i know I have had my Nissan Leaf Acenta for a while (first batch of 2013’s release) delivered in November 1st 2013, All made in the UK, Sunderland plant, it made me quite proud to own a “home-made” piece of “high tech”.
I don’t make apologies for nerdiness.
What I failed to “pick” on I suppose are some subtle, well, nuances which made room to hope for a better quality product all round. Then again, it could be just a picky self and I should actually keep it to myself.
The issue I’m referring to now is general Quality Control/Assurance for my shiny white Leaf with Acenta Trim.
And more pedantically I am referring to, the … Body work. Ironically this aspect falling below par (in my scrutiny) and has nothing to do with the fact that the car is electric.
I love my Leaf, and if you know me, I boast about it left, right and centre, and to date it’s the most comprehensive, all round well completed and mass produced electric car which is actually affordable and he beat bang for your buck, hands down. (Sorry i3, you’re also great but tad smaller and tad more expensive for me)
But the body work; the face of the car. Great classic Leaf, recognisable from far away instantly; if you have one, look closely at the alignment of your headlamps now, if you do have a Leaf.
The spacing between the seals.
Trace the ridge of the headlamp, does the connecting indicator attachment also in the same ridge line?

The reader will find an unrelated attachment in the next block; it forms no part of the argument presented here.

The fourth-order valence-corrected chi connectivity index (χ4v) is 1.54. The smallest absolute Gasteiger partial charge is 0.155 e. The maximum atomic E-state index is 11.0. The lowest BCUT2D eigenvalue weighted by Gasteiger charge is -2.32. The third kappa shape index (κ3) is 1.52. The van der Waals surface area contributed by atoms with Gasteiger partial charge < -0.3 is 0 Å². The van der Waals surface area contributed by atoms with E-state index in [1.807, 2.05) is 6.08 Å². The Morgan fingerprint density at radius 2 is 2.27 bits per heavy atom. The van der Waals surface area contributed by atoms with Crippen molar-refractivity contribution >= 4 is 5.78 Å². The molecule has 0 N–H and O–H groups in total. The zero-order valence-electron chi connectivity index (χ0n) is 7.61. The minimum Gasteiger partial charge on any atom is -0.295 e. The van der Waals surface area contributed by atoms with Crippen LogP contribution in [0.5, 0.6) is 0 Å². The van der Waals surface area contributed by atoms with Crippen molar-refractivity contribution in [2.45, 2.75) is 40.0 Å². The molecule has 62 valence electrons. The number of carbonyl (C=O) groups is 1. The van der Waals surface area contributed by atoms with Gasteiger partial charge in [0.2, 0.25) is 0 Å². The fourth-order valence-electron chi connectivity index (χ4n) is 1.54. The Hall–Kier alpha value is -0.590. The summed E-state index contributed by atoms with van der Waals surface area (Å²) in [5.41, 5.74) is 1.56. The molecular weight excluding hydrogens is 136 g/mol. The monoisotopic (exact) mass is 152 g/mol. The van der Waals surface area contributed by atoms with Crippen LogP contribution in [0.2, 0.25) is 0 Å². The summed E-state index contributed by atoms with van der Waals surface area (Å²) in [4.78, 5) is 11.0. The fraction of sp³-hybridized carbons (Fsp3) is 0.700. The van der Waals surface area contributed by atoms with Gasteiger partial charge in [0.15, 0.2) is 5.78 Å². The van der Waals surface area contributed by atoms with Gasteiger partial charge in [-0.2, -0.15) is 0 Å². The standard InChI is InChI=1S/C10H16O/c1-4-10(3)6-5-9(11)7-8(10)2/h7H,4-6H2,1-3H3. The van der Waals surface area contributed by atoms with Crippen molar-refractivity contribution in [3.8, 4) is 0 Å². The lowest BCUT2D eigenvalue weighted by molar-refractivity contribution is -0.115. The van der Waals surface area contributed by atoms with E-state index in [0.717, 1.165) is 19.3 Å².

Mine aren’t. Not fussed all in all. But again, this is with my QA hat on and a ruler out. Well, so to speak, you can indeed see the issue with a naked eye.
Now, the tail lights …
I don’t mean to be….mean, but I have a mouldy fish tank going on, in Both rear tail lights.
My leaf has done 16k-ish miles to date and is officially 17 months “old”. It should not have reached this “stage” for years to come.
Merely listing my “user experience here folks”, I am sure this (latter) is covered by the warranty anyway, so nothing to worry about. Just hoped it wouldn’t need to come to this is all.
There has been a ‘remarkable surge’ in demand for ultra-low emission vehicles (ULEV) in the UK, with sales of plug-in hybrid cars increasing four-fold in 2014.
New annual figures from the Society of Motor Manufacturers and Traders (SMMT) have revealed that sales of alternatively-fuelled vehicles (AFVs) – including electriccars and hybrids – rose by 58% last year, with 51,739 new AFVs registered.
AFV sales accounted for a market share of 2.1% in 2014 – up from 1.4% a year earlier. Overall car sales increased by 9.3% to just south of 2.5 million.
“The year was particularly strong for alternatively fuelled vehicles as increased choice, coupled with a growing desire for reduced costs and greater efficiency, resulted in a quadrupling of plug-in car registrations over 2013,” explained SMMT chief executive Mike Hawes.
Alternative fuel vehicle registrations, 2010-1014 Photograph: edie.net
“With a variety of new plug-in models expected in 2015, this area of the market will continue to grow significantly,” added Hawes. “For the market as a whole, we expect a more stable 2015 as demand levels off.”» Read the rest of this entry «